The main advantage of Medicare Advantage plans is that they limit the amount of money you have to pay out of your own pocket for health care. Medicare Advantage is Part C of Medicare and it is provided by private insurance companies. While Medigap is a supplement to original Medicare, Medicare Advantage is more like a replacement. Part C plans must provide at least what Original Medicare would provide in terms of benefits. Generally, Part C: Medicare Advantage Plans will include additional benefits such as prescription drugs, dental care, vision care, annual physicals, coverage outside the US, and even reduce the 20% co-pays and high deductibles associated with Original Medicare.
Once you’ve reached the maximum, most Part C plans prohibit providers from mixing in additional separate charges—sometimes called “balance billing”—that they send to you directly. This prohibition applies even if the plan pays a provider less than the provider charges for a service or if there’s some other dispute between the plan and the provider. Another important note: To qualify for some Part C plans you must be entitled to Medicare Part A and enrolled in Part B. Usually, the Part C plan administrator will help you make sure this “paperwork” is in order—but it’s important that you realize rules may require you to enroll in Part B even if you’re using a Part C plan. If you choose a Part C plan, you will need to choose a network primary care provider (PCP) who oversees and coordinates your care.
Medicare Advantage Plans will usually cost an additional monthly premium in addition to your Part B premium. The trade-off for all these benefits is the area of service a Medicare Advantage Plan covers. Original Medicare is accepted by any doctor that accepts Medicare (nationwide) but Medicare Advantage is limited to a provider network. Medicare Advantage plans are usually HMOs or PPOs though there are PFFS and SNPs.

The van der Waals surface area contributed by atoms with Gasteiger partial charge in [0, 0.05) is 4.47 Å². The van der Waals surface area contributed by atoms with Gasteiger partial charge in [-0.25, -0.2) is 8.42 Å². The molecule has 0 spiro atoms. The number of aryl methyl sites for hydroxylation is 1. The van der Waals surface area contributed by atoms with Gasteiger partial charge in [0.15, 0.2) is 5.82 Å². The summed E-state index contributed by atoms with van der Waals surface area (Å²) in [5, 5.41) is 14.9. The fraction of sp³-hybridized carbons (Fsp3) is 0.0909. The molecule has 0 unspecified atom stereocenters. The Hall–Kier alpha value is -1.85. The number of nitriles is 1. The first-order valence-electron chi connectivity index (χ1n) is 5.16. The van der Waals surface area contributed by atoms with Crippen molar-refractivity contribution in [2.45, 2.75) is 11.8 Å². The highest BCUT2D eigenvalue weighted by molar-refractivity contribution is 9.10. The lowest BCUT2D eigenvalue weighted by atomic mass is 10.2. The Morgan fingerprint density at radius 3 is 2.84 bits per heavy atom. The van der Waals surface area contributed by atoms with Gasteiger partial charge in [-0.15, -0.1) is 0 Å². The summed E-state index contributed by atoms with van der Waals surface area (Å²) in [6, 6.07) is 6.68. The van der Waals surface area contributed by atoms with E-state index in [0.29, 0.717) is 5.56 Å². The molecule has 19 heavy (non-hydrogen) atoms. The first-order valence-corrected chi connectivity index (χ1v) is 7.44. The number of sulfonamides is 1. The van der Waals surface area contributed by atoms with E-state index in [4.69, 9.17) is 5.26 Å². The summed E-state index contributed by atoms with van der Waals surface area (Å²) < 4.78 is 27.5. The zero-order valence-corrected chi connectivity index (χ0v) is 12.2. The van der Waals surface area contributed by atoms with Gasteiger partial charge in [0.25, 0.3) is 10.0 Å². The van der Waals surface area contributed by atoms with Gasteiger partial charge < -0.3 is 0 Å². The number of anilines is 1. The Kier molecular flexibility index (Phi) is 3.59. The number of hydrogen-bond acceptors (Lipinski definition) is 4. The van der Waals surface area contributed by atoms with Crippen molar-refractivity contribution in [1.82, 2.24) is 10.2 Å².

- Health Maintenance Organizations (HMO) are health insurance policies that require a primary care physician and they act as the hub that links you to other doctors within the provider network.
- Preferred Provider Organizations (PPO) are more flexible than HMOs and allow you to see doctors as you please but doctors within the provider network will be significantly cheaper.
- Private Fee-for-Service (PFFS) plans are provided by private insurance companies. Like Medicare, PFFS plans are pay for service plans but PFFS plans would have a regional network while Medicare is nation-wide.
- Specialty Needs Plans (SNPs) are provided by private insurance companies but SNPs limit memberships to those with specific diseases or characteristics. As such, these plans can be specifically tailored to a more focused group of individuals.
It is important to know which providers are in your plan’s network because, with a few exceptions, you must use network providers to get your medical care and services. (The exceptions are emergencies, urgently needed care when the network is not available.)
When can I enroll for a Medicare Advantage plan?
Medicare Advantage has 3 times to sign up:
- Initial Enrollment Period when you first become eligible for Medicare or when you turn 65. This is a 7-month period which includes the 3 months before the month you turn 65, the month you turn 65, and the 3 months following.
- Medicare Open Enrollment Period which is from October 15 - December 7 every year.
- Special Enrollment Periods when certain events, such as moving to a new service region, cause you to lose coverage or gain additional benefits.